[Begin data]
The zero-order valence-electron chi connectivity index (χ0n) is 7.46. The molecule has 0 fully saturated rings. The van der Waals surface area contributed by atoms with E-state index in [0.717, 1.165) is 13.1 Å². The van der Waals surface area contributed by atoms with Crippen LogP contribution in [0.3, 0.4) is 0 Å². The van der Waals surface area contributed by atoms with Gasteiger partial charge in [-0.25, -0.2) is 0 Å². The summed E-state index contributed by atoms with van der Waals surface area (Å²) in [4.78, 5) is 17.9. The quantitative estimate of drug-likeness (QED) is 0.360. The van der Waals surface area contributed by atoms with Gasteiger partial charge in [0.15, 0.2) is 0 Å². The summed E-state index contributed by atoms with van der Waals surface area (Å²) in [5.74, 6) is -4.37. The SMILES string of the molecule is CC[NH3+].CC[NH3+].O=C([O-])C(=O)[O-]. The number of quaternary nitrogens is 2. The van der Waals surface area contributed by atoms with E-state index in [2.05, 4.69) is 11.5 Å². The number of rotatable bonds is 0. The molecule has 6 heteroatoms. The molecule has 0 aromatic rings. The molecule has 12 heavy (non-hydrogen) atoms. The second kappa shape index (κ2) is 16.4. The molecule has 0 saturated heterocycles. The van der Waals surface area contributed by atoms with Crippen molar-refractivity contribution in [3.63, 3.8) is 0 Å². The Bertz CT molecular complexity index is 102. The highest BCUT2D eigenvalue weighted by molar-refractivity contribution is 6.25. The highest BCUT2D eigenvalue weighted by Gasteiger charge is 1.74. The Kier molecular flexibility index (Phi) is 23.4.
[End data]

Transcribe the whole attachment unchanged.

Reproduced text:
The zero-order valence-electron chi connectivity index (χ0n) is 7.46. The molecule has 0 fully saturated rings. The van der Waals surface area contributed by atoms with E-state index in [0.717, 1.165) is 13.1 Å². The van der Waals surface area contributed by atoms with Crippen LogP contribution in [0.3, 0.4) is 0 Å². The van der Waals surface area contributed by atoms with Gasteiger partial charge in [-0.25, -0.2) is 0 Å². The summed E-state index contributed by atoms with van der Waals surface area (Å²) in [4.78, 5) is 17.9. The quantitative estimate of drug-likeness (QED) is 0.360. The van der Waals surface area contributed by atoms with Gasteiger partial charge in [0.15, 0.2) is 0 Å². The summed E-state index contributed by atoms with van der Waals surface area (Å²) in [5.74, 6) is -4.37. The SMILES string of the molecule is CC[NH3+].CC[NH3+].O=C([O-])C(=O)[O-]. The number of quaternary nitrogens is 2. The van der Waals surface area contributed by atoms with E-state index in [2.05, 4.69) is 11.5 Å². The number of rotatable bonds is 0. The molecule has 6 heteroatoms. The molecule has 0 aromatic rings. The molecule has 12 heavy (non-hydrogen) atoms. The second kappa shape index (κ2) is 16.4. The molecule has 0 saturated heterocycles. The van der Waals surface area contributed by atoms with Crippen molar-refractivity contribution in [3.63, 3.8) is 0 Å². The Bertz CT molecular complexity index is 102. The highest BCUT2D eigenvalue weighted by molar-refractivity contribution is 6.25. The highest BCUT2D eigenvalue weighted by Gasteiger charge is 1.74. The Kier molecular flexibility index (Phi) is 23.4.